back

A beginner's guide to the Mate framework for Adobe Flex

by Brian Rinaldi

For the longest time, Cairngorm seemed to be the only viable lightweight Flex framework. Lately some new Flex frameworks have been growing in popularity. One of the newer frameworks that is gaining ground among bloggers and other Flex developers is Mate.

Created by Nahuel Foronda and Laura Arguello of AsFusion, Mate (pronounced mah-teh) is a tag-based, event-driven framework that focuses on giving developers maximum flexibility. In general, Mate is easy to learn. However, despite good documentation, its flexibility can often lead to a lot of questions, especially for new users. This article gets you started using the Mate framework and helps you build a simple application that uses Mate's core features.

Like other frameworks, Mate addresses the common architectural concerns in Flex such as event handling, data binding, and asynchronous processing. One way Mate differentiates itself is by utilizing the built-in event-driven nature of Flex applications rather than building a framework-specific event architecture. Another differentiator is that Mate is entirely tag-based. It focuses on easy-to-use and well-documented tags that handle common application tasks such as listening for events, sending remote object calls, and handling results. Much of this is managed within Mate's concept of an EventMap, which routes the application flow, defining, for example, what the responses to particular events will be, how remote object responses are handled, and which values are injected into particular views. If this sounds intimidating, don't worry; it's actually quite straightforward, and it will become clearer as we walk through our sample application.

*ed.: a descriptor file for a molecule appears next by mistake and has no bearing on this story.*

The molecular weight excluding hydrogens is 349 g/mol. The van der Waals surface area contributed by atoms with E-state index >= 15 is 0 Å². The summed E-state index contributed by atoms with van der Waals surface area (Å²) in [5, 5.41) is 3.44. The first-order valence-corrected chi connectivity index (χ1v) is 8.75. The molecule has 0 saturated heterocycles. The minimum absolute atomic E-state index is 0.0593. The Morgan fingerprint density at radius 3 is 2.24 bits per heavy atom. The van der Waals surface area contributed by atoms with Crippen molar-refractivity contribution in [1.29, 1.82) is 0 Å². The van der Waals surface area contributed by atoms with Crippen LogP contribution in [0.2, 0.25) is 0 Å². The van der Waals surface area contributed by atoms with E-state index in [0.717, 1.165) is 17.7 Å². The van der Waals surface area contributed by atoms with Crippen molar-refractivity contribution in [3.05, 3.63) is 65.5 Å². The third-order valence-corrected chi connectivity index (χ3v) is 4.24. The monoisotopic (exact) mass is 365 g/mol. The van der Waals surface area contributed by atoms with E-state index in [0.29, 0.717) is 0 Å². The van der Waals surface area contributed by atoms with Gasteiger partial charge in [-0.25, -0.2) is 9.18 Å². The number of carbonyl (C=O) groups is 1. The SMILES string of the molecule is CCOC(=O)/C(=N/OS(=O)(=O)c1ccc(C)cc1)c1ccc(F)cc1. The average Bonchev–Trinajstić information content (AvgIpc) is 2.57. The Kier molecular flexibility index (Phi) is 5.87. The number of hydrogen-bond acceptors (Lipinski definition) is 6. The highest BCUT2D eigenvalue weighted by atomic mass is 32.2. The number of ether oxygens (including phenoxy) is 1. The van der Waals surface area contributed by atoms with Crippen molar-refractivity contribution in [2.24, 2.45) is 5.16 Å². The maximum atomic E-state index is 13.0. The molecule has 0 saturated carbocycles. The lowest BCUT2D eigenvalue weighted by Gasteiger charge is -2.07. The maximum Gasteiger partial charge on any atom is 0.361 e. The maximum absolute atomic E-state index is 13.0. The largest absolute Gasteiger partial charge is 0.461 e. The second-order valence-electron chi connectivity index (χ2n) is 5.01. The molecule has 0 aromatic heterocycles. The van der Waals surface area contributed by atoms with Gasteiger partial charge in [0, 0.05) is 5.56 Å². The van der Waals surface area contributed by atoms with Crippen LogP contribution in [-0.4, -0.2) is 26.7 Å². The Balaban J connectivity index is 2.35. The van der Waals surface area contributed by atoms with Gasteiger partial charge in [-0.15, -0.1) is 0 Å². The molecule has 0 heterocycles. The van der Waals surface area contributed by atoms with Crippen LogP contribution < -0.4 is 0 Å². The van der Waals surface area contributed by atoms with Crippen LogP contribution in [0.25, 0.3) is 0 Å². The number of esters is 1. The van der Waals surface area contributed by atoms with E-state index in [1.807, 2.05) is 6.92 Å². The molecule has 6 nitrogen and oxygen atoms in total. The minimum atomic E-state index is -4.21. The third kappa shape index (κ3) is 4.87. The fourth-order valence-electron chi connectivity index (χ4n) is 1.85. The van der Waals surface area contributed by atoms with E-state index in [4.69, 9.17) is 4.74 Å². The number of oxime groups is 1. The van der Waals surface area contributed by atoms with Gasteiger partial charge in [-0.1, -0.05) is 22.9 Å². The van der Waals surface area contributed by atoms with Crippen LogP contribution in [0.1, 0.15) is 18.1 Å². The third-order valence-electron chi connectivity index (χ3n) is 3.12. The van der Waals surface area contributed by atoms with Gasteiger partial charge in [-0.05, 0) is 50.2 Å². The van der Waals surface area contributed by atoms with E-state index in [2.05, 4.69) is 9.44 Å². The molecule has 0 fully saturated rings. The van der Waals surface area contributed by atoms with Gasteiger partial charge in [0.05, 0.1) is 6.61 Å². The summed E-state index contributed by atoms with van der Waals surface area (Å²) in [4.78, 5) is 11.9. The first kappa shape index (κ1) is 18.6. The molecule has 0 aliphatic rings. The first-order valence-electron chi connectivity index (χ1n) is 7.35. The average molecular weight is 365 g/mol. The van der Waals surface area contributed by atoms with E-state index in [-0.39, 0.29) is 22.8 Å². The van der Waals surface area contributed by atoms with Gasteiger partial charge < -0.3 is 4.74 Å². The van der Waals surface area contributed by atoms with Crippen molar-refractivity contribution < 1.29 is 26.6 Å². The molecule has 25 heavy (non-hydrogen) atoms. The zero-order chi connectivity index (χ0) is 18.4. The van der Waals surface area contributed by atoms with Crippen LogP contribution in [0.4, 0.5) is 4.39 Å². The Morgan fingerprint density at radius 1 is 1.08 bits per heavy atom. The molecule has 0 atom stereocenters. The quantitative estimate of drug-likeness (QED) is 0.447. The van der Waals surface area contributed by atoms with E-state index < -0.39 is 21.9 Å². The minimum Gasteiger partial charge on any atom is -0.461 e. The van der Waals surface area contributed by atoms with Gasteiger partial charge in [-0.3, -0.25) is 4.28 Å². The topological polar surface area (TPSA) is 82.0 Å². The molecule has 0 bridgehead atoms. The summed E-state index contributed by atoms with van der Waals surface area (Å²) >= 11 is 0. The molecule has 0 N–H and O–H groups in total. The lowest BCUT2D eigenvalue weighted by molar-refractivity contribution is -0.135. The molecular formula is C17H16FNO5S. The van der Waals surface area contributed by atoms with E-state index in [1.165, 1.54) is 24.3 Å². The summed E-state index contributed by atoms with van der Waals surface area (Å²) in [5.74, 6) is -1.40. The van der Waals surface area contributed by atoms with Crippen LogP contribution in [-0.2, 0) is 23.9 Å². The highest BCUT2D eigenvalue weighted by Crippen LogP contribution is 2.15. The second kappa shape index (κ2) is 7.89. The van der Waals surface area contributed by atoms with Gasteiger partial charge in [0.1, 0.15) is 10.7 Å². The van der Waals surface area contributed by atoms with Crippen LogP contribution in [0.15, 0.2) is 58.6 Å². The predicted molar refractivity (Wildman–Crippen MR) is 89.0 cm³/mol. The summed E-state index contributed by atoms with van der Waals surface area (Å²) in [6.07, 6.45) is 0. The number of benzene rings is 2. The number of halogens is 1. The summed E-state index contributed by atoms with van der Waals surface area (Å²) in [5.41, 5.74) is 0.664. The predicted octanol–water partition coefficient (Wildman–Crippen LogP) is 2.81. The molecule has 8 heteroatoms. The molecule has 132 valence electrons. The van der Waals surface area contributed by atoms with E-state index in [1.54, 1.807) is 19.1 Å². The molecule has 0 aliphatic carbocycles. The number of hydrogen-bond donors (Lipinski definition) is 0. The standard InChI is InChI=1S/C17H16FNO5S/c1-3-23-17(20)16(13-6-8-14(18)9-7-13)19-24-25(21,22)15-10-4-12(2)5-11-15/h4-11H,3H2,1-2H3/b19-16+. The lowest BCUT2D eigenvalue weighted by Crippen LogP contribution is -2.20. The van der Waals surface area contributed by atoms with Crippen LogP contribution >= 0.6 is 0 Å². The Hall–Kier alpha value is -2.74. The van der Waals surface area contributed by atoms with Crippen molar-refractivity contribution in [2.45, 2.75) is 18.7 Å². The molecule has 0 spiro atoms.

Getting started

The sample application I use in this article is the Upcoming.org API. Upcoming.org is a site that enables people to post and share events in their local area. The API, which is currently for nonprofit use only, provides access to event information through various search options. For this example, I implement a location-based search in which I can specify a country, state, and metropolitan area to filter the event results from the site. I populate the country, state, and metro ComboBoxes with data from the site and then fill a DataGrid with the search results. Clicking the DataGrid row populates a simple dialog box with the full event details.

For the back end of this application, I use Adobe ColdFusion. ColdFusion is arguably the easiest way to connect Flex to a data-driven back end because it comes with Flash Remoting and allows for automatic translation of types, including objects, back and forth between Flex and ColdFusion. The ColdFusion code is relatively simple. It includes a service, a facade, and a handful of value objects. Because this article isn't focused on ColdFusion, I do not discuss the code in detail, and ColdFusion knowledge is not a prerequisite for this tutorial.

You can download the code for the sample application via Subversion at http://code.google.com/p/remotesynthesis.

Admiring the view

Our view is made up of three components: the main MXML file (main.mxml); a panel to select your country, state, and metro area (/com/view/MetroSelector.mxml); and another panel that contains the DataGrid of event results and the Event Details panel (/com/view/EventPanel.mxml). If I were going to expand on this application, I would have separated portions of the view into more specialized components, but for the sake of this example, I'm keeping it simple.